Fall is the time for mushrooms, especially when we have lots of rainy days. I haven't had a chance to get out hunting elsewhere, but several have appeared right here in our yard.
I find the pattern of the gills underneath fascinating.
This was a simple white toadstool like the Fairy Ring Mushrooms, but not in a ring. So probably one of the Fibre Head mushrooms.
These were quite large at up to 6" across, and they popped up in a large circle around our White Birch trees, about 10 of them, in a loose circle nearly 10 feet across.
According to my mushroom book, they could be one of several, perhaps one of the Milky group of mushrooms. They are entirely golden-brown, not white, and convex on top.
I like the pattern of these small bracket fungi, growing down the space where two left-over logs from building the log cabin have been sitting for 15 years.
They've got quite a bright orange-brown colour pattern, and may be the Yellow-red Gill Polypore. I have a very long way to go to learn the mushrooms. When I look through the guide many of them look so similar!
But whatever the species, they're another sign of the season.
Fungi have such a rich variety of textures and colours to them. Beautiful shots!ReplyDelete
The textures in these are really interesting....not interesting enough to be waanting to eat them. I'd always be afraid I got the poison ones.ReplyDelete
I have had a lot of mushrooms in my yard too lately and spent an afternoon photographing them. They are so interesting. I like your orange brown ones best-quite interesting and different.ReplyDelete
Great pictures, interesting perspective and a fantastic orange color.ReplyDelete
Always best not to get too confident about identifying fungi. I only eat the ones I find in the shop.ReplyDelete
Me too; I'd never eat wild ones for the uncertainty.Delete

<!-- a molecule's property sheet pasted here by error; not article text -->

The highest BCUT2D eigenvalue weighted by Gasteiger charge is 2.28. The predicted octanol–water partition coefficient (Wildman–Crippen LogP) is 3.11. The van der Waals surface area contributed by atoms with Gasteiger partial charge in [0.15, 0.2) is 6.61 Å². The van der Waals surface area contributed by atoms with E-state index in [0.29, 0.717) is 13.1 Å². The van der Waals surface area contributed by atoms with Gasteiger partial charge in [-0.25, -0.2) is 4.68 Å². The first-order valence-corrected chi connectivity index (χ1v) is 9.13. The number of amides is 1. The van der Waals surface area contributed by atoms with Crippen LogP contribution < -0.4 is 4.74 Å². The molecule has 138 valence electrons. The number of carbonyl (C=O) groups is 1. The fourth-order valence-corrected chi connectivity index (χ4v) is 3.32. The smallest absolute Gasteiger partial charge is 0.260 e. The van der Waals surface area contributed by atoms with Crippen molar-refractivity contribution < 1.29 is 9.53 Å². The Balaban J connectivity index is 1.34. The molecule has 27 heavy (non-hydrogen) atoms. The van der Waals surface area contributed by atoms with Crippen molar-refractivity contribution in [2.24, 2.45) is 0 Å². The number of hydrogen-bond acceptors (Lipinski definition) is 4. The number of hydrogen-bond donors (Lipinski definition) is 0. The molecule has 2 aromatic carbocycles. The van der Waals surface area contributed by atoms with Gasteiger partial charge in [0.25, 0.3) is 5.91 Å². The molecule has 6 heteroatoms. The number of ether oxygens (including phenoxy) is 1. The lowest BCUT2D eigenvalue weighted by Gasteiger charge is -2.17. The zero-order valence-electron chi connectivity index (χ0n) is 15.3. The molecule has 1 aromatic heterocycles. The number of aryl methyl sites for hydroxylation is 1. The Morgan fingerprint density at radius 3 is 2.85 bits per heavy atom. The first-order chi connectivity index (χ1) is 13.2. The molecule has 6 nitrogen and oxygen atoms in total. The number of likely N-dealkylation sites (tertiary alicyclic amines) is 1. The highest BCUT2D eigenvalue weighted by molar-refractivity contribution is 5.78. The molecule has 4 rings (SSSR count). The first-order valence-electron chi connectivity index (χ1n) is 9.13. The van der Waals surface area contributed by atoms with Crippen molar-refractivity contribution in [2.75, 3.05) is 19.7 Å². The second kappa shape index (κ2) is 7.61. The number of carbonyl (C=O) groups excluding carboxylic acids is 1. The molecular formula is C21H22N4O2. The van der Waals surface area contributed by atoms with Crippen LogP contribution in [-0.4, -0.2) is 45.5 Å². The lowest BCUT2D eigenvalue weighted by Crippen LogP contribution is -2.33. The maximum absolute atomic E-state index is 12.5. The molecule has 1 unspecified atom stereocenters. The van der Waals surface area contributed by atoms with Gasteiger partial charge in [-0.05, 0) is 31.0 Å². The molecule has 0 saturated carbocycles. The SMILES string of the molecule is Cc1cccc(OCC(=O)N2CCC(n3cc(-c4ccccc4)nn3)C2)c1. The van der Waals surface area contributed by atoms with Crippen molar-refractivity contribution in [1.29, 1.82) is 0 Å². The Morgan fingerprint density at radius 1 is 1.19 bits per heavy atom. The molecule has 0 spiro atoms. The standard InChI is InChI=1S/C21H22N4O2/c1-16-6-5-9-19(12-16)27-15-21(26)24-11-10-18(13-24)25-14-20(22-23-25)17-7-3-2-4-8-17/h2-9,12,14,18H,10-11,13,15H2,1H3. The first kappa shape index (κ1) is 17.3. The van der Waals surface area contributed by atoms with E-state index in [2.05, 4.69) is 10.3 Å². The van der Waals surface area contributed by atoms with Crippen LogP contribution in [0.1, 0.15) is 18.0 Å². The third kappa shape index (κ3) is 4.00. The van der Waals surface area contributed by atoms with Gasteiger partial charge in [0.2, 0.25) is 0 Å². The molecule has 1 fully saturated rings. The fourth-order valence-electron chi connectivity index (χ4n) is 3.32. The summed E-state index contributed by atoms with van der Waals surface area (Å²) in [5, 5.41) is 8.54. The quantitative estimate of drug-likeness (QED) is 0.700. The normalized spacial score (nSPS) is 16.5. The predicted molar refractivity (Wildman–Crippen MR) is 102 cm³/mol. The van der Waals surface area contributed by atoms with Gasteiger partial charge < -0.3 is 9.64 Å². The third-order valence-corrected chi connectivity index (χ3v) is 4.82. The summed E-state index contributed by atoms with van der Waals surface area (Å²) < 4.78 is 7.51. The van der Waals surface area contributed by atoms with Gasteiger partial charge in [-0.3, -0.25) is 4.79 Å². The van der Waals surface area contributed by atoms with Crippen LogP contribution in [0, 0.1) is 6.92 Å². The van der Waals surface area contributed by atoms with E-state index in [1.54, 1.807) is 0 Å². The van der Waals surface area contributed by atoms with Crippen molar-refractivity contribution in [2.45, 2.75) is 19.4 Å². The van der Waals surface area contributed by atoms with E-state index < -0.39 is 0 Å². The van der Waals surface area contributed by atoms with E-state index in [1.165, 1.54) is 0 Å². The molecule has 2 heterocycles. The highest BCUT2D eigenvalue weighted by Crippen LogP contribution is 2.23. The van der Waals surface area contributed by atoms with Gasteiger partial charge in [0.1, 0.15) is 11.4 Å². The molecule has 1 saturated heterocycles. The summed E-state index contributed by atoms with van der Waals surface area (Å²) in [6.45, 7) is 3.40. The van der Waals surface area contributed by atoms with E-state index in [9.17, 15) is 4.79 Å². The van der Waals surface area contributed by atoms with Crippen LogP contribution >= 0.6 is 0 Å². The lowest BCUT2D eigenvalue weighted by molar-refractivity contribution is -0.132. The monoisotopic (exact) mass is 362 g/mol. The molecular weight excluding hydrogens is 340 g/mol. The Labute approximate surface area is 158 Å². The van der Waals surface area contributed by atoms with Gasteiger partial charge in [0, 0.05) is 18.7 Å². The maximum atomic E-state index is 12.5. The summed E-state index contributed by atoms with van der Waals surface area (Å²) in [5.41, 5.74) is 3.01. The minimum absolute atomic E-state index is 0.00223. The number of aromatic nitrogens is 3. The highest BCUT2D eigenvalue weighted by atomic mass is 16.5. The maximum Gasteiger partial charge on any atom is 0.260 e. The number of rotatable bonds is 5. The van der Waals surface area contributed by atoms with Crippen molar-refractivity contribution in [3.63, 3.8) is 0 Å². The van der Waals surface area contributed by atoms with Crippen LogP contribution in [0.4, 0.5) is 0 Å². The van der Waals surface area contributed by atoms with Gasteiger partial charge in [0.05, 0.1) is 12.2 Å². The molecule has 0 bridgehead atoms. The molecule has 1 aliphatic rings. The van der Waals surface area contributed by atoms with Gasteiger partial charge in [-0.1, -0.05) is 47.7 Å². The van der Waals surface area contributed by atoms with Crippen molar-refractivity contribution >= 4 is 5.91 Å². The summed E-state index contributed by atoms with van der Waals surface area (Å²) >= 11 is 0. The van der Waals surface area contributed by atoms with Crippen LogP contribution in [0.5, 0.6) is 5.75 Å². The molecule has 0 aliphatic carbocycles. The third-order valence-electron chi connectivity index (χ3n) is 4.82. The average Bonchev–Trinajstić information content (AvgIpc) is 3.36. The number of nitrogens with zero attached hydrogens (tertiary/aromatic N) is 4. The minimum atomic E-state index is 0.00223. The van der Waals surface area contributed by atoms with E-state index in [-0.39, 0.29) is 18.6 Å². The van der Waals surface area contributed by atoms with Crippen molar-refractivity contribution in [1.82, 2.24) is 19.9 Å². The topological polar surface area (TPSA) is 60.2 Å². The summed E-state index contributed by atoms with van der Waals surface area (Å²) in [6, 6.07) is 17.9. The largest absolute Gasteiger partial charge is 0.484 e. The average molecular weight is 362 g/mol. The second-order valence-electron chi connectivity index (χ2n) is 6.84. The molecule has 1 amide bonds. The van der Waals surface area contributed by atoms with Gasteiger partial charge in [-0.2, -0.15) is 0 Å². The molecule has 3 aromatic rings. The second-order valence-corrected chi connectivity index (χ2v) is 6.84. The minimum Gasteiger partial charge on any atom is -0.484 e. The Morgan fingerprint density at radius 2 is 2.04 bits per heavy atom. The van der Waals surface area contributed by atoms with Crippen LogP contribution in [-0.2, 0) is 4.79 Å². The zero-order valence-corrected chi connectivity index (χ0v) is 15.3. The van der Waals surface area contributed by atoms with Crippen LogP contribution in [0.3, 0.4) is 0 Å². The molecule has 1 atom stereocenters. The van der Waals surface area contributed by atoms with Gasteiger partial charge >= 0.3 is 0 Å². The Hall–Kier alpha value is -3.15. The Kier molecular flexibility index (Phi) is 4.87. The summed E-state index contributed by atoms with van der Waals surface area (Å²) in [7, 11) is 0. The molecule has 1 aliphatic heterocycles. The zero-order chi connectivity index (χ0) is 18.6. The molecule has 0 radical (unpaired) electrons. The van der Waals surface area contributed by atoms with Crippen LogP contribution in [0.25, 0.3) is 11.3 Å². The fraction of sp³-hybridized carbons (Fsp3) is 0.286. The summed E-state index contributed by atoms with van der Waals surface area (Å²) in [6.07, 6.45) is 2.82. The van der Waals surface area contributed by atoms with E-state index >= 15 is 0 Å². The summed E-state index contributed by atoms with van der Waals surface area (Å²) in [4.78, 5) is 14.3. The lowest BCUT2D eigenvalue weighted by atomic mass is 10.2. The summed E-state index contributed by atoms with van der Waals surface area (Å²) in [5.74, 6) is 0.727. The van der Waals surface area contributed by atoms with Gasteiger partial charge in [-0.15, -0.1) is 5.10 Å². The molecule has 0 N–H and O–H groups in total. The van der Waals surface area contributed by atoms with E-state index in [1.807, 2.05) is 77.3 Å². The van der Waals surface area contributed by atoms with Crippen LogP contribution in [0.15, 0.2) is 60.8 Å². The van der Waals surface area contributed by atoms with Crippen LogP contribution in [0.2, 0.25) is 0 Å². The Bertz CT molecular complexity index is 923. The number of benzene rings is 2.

Mushrooms are fascinating, cool photos of the gills. I don't generally feel like eating ones I find in the wild, but I did look up one I found in my yard last year that was very distinctive and is not poisonous, so I will be tempted if I find it this year. My understanding is that bracket fungi are not poisonous. What does your book say? That's not to say that they taste good either. Turkey tail bracket fungi can be made into tea.ReplyDelete
I too have been noticing a proliferation of fungi recently. Mycology is not one of my fortes but they are very appealing and certainly enliven a fall walk.ReplyDelete
The forms that fungi take really are remarkable.ReplyDelete
Cheers - Stewart M - Melbourne
Nonsense, your photos are great!ReplyDelete
You've found a nice variety of mushrooms! I have trouble identifying them so don't eat them. But it's safe to photograph them. ;)ReplyDelete
As my REAL mushroom friends tell me, ID is no for the faint of heart and there's more to it than just looking at them.ReplyDelete
Mushrooms and fungi are really fascinating and beautiful. I remember picking mushrooms with my mother in a cow pasture. She knew the correct ones to pick. We took them home and fried them in butter. Yummy. And we didn't get sick or high!!ReplyDelete
Gorgeous shots! Mushrooms are fascinating. The gills are very pretty.ReplyDelete
Aren't they amazing things... nature is so amazingReplyDelete
I think brackets are beautiful. They are great additions to a wreath or a flower arrangement.ReplyDelete
Fungi make wonderful macro subjects (not found any around my way yet, seems late to me but hey), and you have really captured their beauty.ReplyDelete
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